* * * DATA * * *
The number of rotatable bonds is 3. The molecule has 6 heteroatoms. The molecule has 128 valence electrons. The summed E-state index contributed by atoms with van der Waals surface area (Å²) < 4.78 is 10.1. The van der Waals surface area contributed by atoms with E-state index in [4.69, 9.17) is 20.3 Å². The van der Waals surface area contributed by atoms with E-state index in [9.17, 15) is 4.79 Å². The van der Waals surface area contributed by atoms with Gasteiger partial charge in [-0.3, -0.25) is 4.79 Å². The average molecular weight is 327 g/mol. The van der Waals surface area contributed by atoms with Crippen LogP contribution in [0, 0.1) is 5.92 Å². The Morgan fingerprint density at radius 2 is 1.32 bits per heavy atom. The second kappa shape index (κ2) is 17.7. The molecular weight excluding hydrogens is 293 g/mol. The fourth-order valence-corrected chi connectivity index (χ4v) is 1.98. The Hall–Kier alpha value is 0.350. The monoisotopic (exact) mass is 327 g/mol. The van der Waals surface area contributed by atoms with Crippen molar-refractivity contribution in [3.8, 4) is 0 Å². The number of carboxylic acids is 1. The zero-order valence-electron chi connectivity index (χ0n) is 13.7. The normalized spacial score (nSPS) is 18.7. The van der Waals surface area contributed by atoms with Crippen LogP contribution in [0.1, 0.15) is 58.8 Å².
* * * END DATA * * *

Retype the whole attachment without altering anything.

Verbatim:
The number of rotatable bonds is 3. The molecule has 6 heteroatoms. The molecule has 128 valence electrons. The summed E-state index contributed by atoms with van der Waals surface area (Å²) < 4.78 is 10.1. The van der Waals surface area contributed by atoms with E-state index in [4.69, 9.17) is 20.3 Å². The van der Waals surface area contributed by atoms with E-state index in [9.17, 15) is 4.79 Å². The van der Waals surface area contributed by atoms with Gasteiger partial charge in [-0.3, -0.25) is 4.79 Å². The average molecular weight is 327 g/mol. The van der Waals surface area contributed by atoms with Crippen LogP contribution in [0, 0.1) is 5.92 Å². The Morgan fingerprint density at radius 2 is 1.32 bits per heavy atom. The second kappa shape index (κ2) is 17.7. The molecular weight excluding hydrogens is 293 g/mol. The fourth-order valence-corrected chi connectivity index (χ4v) is 1.98. The Hall–Kier alpha value is 0.350. The monoisotopic (exact) mass is 327 g/mol. The van der Waals surface area contributed by atoms with Crippen molar-refractivity contribution in [3.8, 4) is 0 Å². The number of carboxylic acids is 1. The zero-order valence-electron chi connectivity index (χ0n) is 13.7. The normalized spacial score (nSPS) is 18.7. The van der Waals surface area contributed by atoms with Crippen LogP contribution in [0.1, 0.15) is 58.8 Å².